October 6, 2022

VUMC to test whether Alzheimer’s drug can ease lupus symptoms

Vanderbilt University Medical Center is partnering with Evergreen Therapeutics Inc. to test whether an Alzheimer’s drug, memantine, can improve cognitive symptoms associated with systemic lupus.


by Bill Snyder

Vanderbilt University Medical Center is partnering with Evergreen Therapeutics Inc. to test whether an Alzheimer’s drug, memantine, can improve cognitive symptoms associated with systemic lupus erythematosus (SLE), an autoimmune disease.

The external licensing and clinical trial agreement to “repurpose” a drug already on the market for a new use, signed last month, is a first for the Drug Repurposing Program of the Vanderbilt Institute for Clinical and Translational Research (VICTR).

Established in 2016, the Drug Repurposing Program currently is recruiting subjects for five clinical trials, including the memantine study. In July 2022, VUMC announced its intention to collaborate with a not-for-profit social impact organization, Roivant Social Ventures, to develop therapies for traditionally underserved populations and diseases.

To find new uses for drugs already on the market, the drug repurposing team identifies variants in drug gene targets and conducts PheWAS (phenome-wide association studies) and comprehensive literature evidence synthesis.

PheWAS was developed at VUMC using the de-identified electronic health records (EHRs) of hundreds of thousands of patients that have been linked to genetic data stored in BioVU, VUMC’s biorepository.

Memantine is used to treat moderate-to-severe confusion (dementia) associated with Alzheimer’s disease.

It targets a gene called GRIN2a, which encodes a receptor protein in the brain thought to be important in learning and memory.

When PheWAS analysis was conducted for variants in the memantine-target gene GRIN2a, it identified a novel association with SLE, commonly called lupus.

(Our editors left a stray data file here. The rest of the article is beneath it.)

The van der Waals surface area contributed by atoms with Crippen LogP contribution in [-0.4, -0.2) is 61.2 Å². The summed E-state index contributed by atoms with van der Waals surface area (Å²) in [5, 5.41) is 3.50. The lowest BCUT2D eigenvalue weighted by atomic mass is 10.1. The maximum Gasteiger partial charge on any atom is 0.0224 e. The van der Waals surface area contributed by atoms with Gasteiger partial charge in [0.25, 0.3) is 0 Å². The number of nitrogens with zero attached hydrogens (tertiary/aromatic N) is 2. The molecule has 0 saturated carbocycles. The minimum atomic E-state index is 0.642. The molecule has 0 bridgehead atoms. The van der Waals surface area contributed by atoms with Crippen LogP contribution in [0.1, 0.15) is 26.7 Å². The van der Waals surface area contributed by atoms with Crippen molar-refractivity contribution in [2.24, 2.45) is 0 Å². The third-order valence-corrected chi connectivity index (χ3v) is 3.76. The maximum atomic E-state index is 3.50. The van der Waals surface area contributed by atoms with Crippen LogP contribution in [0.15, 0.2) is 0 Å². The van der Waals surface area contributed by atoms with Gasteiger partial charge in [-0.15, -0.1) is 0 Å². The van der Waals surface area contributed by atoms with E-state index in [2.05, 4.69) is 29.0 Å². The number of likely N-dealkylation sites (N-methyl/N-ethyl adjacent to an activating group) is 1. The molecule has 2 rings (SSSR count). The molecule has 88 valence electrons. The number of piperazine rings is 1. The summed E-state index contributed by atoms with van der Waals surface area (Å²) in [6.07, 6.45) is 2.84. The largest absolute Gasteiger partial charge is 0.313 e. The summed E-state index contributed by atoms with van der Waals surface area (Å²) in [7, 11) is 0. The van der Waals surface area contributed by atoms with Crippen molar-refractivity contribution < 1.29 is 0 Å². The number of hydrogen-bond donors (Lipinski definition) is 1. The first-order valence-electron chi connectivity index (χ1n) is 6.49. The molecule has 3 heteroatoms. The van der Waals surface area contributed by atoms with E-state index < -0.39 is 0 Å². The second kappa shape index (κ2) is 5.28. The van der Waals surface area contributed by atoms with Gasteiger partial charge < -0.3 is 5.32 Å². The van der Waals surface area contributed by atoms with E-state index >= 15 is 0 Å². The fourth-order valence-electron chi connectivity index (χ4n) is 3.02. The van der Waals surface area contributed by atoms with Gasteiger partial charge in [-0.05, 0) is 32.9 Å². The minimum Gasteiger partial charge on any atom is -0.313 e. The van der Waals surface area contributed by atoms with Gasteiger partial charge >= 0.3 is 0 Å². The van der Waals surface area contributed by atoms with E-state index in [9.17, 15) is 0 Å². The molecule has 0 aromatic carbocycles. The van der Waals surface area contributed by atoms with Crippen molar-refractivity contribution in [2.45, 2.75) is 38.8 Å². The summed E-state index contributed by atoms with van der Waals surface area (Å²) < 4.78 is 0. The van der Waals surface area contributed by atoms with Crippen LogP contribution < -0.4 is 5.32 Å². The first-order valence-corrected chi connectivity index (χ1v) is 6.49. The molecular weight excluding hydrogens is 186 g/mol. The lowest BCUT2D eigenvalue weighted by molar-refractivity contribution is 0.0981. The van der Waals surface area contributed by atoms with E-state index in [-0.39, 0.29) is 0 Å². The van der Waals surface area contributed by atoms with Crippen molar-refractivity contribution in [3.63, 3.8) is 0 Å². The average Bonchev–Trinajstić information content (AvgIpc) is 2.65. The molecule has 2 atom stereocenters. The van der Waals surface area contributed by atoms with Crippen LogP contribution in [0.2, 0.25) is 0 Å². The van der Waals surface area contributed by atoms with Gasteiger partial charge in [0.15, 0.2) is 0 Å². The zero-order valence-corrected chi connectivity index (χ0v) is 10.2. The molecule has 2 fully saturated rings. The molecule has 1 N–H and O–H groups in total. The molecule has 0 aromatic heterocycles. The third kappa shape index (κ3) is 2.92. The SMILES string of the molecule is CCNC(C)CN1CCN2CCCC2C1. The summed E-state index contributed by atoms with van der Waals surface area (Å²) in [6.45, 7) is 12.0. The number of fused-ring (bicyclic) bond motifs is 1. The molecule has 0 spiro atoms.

Manual literature searches and physician chart reviews conducted by VUMC lupus expert April Barnado, MD, MSCI, assistant professor of Medicine and Biomedical Informatics, suggested that memantine might be effective for lupus patients suffering from neurocognitive symptoms. To prove it, a clinical trial would need to be conducted.

“There is a vast number of strategies and models to generate drug repurposing hypotheses; however, FDA approvals for new indications for repurposed drugs are scarce,” said VICTR executive director Jill Pulley, MBA.

“The limited success in the repurposing world to date demonstrates that the findings generated via these predictive models must be validated in human clinical trials to prove utility,” Pulley said.

That is where Evergreen Therapeutics comes in. Established in 2019 and based in Bethesda, Maryland, Evergreen Therapeutics focuses on the research and development of innovative drugs in autoimmunity and ophthalmology, among other fields, with an emphasis on finding new indications for existing drugs to tackle unmet clinical needs.

“We’re very pleased with the SLE collaboration with Vanderbilt University Medical Center, a renowned medical center recognized worldwide,” said Xin Du, PhD, Evergreen Therapeutics’ chief executive officer.

“Utilizing Evergreen Therapeutics’ end-to-end AI (artificial intelligence) drug development platform and strong clinical and regulatory expertise, we are committed to identify therapeutic agents for diseases without approved treatments,” he said. “Together with VUMC, we will work hard to bring new treatments to SLE patients with cognitive impairment safely and quickly.”

Evergreen Therapeutics will work together with VUMC to conduct the clinical trial of memantine to treat cognitive impairment in about 60 adult patients with lupus at VUMC and other to-be-determined trial sites.

Leslie Crofford, MD, professor and director of the Division of Rheumatology and Immunology at VUMC, who holds the Wilson Family Chair in Medicine, is the study’s principal investigator.

Participants in the 14-week, double-blind “ClearMEMory” trial will be randomized to receive memantine or inactive placebo.

“The long-term goal of the program is to develop and make available a safe and affordable therapeutic approach to reduce debilitating cognitive symptoms in a precisely selected lupus sub-population,” Crofford said.

Others from VUMC on the study team include:

  • Clinical Psychologist and Research Professor James Jackson, PsyD, co-principal investigator of the trial.
  • Sharon Philips, MSPH, associate in Biostatistics and Lead Study Statistician.
  • Erin Collar, MPH, assistant lead in the Long-term Outcomes Core of the Critical Illness, Brain Dysfunction and Survivorship Center.
  • Jillian Rhoads, PhD, senior scientific project manager, VICTR.
  • Jon Williams, PhD, Division of Rheumatology and Immunology, lead study coordinator.